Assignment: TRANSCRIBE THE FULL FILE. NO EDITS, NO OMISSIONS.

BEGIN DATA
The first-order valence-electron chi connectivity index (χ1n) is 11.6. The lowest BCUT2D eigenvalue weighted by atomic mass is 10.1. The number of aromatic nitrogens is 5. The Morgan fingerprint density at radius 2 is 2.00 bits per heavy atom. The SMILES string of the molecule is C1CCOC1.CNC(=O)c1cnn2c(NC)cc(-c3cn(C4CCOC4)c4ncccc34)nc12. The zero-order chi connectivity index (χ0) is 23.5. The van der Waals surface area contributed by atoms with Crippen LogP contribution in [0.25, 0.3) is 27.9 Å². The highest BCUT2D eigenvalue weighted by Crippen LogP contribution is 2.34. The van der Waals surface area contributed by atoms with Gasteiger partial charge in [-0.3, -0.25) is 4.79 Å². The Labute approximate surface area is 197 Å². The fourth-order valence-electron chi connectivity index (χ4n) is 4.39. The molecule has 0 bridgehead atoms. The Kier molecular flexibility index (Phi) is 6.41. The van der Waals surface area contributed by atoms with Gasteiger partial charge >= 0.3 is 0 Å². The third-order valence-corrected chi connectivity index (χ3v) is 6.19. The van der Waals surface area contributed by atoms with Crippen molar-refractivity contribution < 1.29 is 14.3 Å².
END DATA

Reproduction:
The first-order valence-electron chi connectivity index (χ1n) is 11.6. The lowest BCUT2D eigenvalue weighted by atomic mass is 10.1. The number of aromatic nitrogens is 5. The Morgan fingerprint density at radius 2 is 2.00 bits per heavy atom. The SMILES string of the molecule is C1CCOC1.CNC(=O)c1cnn2c(NC)cc(-c3cn(C4CCOC4)c4ncccc34)nc12. The zero-order chi connectivity index (χ0) is 23.5. The van der Waals surface area contributed by atoms with Crippen LogP contribution in [0.25, 0.3) is 27.9 Å². The highest BCUT2D eigenvalue weighted by Crippen LogP contribution is 2.34. The van der Waals surface area contributed by atoms with Gasteiger partial charge in [-0.3, -0.25) is 4.79 Å². The Labute approximate surface area is 197 Å². The fourth-order valence-electron chi connectivity index (χ4n) is 4.39. The molecule has 0 bridgehead atoms. The Kier molecular flexibility index (Phi) is 6.41. The van der Waals surface area contributed by atoms with Gasteiger partial charge >= 0.3 is 0 Å². The third-order valence-corrected chi connectivity index (χ3v) is 6.19. The van der Waals surface area contributed by atoms with Crippen molar-refractivity contribution < 1.29 is 14.3 Å².